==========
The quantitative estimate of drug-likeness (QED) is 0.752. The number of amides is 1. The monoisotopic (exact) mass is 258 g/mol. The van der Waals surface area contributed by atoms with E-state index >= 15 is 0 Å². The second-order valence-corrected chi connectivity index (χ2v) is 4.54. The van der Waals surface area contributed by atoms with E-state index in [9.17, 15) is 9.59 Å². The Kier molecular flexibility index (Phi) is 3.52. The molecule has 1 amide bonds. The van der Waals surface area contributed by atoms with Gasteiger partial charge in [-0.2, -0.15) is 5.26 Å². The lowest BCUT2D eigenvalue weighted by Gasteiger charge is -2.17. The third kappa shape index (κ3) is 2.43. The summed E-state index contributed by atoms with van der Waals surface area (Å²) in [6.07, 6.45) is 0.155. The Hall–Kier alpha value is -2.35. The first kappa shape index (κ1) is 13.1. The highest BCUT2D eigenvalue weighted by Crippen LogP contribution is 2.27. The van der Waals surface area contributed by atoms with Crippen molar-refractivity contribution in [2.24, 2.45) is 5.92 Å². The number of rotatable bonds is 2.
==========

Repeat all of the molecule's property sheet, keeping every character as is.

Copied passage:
The quantitative estimate of drug-likeness (QED) is 0.752. The number of amides is 1. The monoisotopic (exact) mass is 258 g/mol. The van der Waals surface area contributed by atoms with E-state index >= 15 is 0 Å². The second-order valence-corrected chi connectivity index (χ2v) is 4.54. The van der Waals surface area contributed by atoms with E-state index in [9.17, 15) is 9.59 Å². The Kier molecular flexibility index (Phi) is 3.52. The molecule has 1 amide bonds. The van der Waals surface area contributed by atoms with Gasteiger partial charge in [-0.2, -0.15) is 5.26 Å². The lowest BCUT2D eigenvalue weighted by Gasteiger charge is -2.17. The third kappa shape index (κ3) is 2.43. The summed E-state index contributed by atoms with van der Waals surface area (Å²) in [6.07, 6.45) is 0.155. The Hall–Kier alpha value is -2.35. The first kappa shape index (κ1) is 13.1. The highest BCUT2D eigenvalue weighted by Crippen LogP contribution is 2.27. The van der Waals surface area contributed by atoms with Crippen molar-refractivity contribution in [2.24, 2.45) is 5.92 Å². The number of rotatable bonds is 2.